Waiving such minor defects in the foregoing findings as their failure to show any transfer of anything by Cable to the plaintiff, and their consequent failure to show that plaintiff ever acquired any interest in the alleged contract or arrangement between Cable and the defendant Peters, upon which the decree in said plaintiff's favor seems to be based, we will proceed at once to the proposition in the case which strikes us with the greatest force. The findings and decree seem to be entirely outside of the case made by the pleadings. The said findings and decree contradict the material allegations of plaintiff's complaint, and there seem to be no allegations at all in the complaint to which the findings and decree can be held to be material or pertinent. The whole theory of the complaint is, that the plaintiff's rights are those of an owner, acquired by adverse use of the ditch and the water. The findings and decree proceed upon an entirely different theory, and expressly state that the use of the water and of the ditch by plaintiff and his predecessor in interest therein was had with the consent of the owners thereof and under an oral license or agreement therefor. The decree attempts to enforce the specific performance of a contract which is not only not set up in the complaint, but to which no reference is made anywhere in the pleadings. We know that there are cases which hold, as contended by respondent, that where a question is treated by both parties as an issue in the case, and evidence is taken thereon without objection, the appellant will not thereafter be heard to say that the question was not in issue. That is a salutary general rule, and we do not wish to overturn it. But in none of those cases, that we have been able to find, were the findings and decree clear outside of the case as made by the pleadings, but in each and all of them the findings, taken all together, have some relation to the issues as framed; but here the issues as made by the pleadings sustain no degree of kinship whatever to the findings and decree, and are, besides, in direct conflict with the allegations of the complaint. It would be going too far to hold that such a variance as this should be deemed to be waived by failure to object to evidence at the trial. If the burden was on the plaintiff to establish the case made by his complaint, why should the defendants object to evidence, as long as it went to show that the case as thus made did not exist? If this kind of a judgment can be upheld on this kind of a record, then written pleadings are no longer necessary, and may well be dispensed with altogether.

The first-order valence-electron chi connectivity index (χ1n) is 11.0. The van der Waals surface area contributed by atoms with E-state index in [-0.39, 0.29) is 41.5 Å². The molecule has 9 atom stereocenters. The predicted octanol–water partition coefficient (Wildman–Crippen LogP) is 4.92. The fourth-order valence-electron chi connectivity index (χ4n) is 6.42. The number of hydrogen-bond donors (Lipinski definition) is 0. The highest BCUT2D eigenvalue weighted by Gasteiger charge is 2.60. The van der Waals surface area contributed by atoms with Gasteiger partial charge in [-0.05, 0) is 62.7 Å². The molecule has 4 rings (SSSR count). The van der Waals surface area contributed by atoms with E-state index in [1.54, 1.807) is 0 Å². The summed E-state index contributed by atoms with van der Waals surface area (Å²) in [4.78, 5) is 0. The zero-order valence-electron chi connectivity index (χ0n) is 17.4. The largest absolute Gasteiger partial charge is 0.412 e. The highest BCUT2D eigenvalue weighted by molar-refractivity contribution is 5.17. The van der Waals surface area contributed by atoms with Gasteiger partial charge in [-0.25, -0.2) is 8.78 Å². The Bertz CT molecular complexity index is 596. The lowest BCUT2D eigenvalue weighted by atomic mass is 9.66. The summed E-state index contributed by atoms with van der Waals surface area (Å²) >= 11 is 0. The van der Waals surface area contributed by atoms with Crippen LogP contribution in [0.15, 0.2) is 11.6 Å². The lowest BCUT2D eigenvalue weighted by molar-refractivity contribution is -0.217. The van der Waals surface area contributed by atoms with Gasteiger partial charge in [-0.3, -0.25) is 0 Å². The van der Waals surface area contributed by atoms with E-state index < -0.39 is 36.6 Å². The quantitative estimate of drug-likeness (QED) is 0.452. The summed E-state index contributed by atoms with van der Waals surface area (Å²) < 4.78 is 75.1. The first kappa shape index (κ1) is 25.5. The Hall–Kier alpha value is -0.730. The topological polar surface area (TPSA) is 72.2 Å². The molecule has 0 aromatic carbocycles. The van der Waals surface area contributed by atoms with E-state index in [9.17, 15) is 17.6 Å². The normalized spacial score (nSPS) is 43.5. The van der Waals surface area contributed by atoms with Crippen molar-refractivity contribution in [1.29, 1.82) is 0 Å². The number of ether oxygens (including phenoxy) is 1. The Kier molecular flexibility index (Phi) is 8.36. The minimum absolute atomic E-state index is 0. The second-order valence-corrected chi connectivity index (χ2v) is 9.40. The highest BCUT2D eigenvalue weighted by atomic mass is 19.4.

As supporting the position we here take, we cite as follows: Dobbs v. Purington, XXII Cal. Dec. 245; Wallace v. Farmers' Ditch Co., 130 Cal. 578; Reed v. Norton, 99 Cal. 617; Murdock v. Clarke, 59 Cal. 683; Green v. Chandler, 54 Cal. 626; Morenhout v. Barron, 42 Cal. 605. In Riverside Water Co. v. Gage, 108 Cal. 240, speaking of a waiver by failure to object to evidence on the trial, in this connection the court says: "This rule, however, has no application in a case where, at the trial, evidence is introduced which is outside of any issue which is presented by the pleadings." "A plaintiff must recover, if at all, upon the cause of action set out in the complaint, and not upon some other which may be developed by the proofs." (Reed v. Norton, supra.)
Several other points are made by appellants on questions of law, and the sufficiency of the evidence in several particulars is also challenged; but as it is impossible to determine from the record before us what form the case will take upon another trial thereof, we deem it unnecessary to determine any further question in the case.
We advise that the judgment and order appealed from be reversed, with directions to the court below to permit the parties to amend their pleadings if they be so advised.
Haynes, C., and Cooper, C., concurred.
For the reasons given in the foregoing opinion the judgment and order appealed from are reversed, with directions to the court below to permit the parties to amend their pleadings if they be so advised.
McFarland, J., Temple, J., Henshaw, J.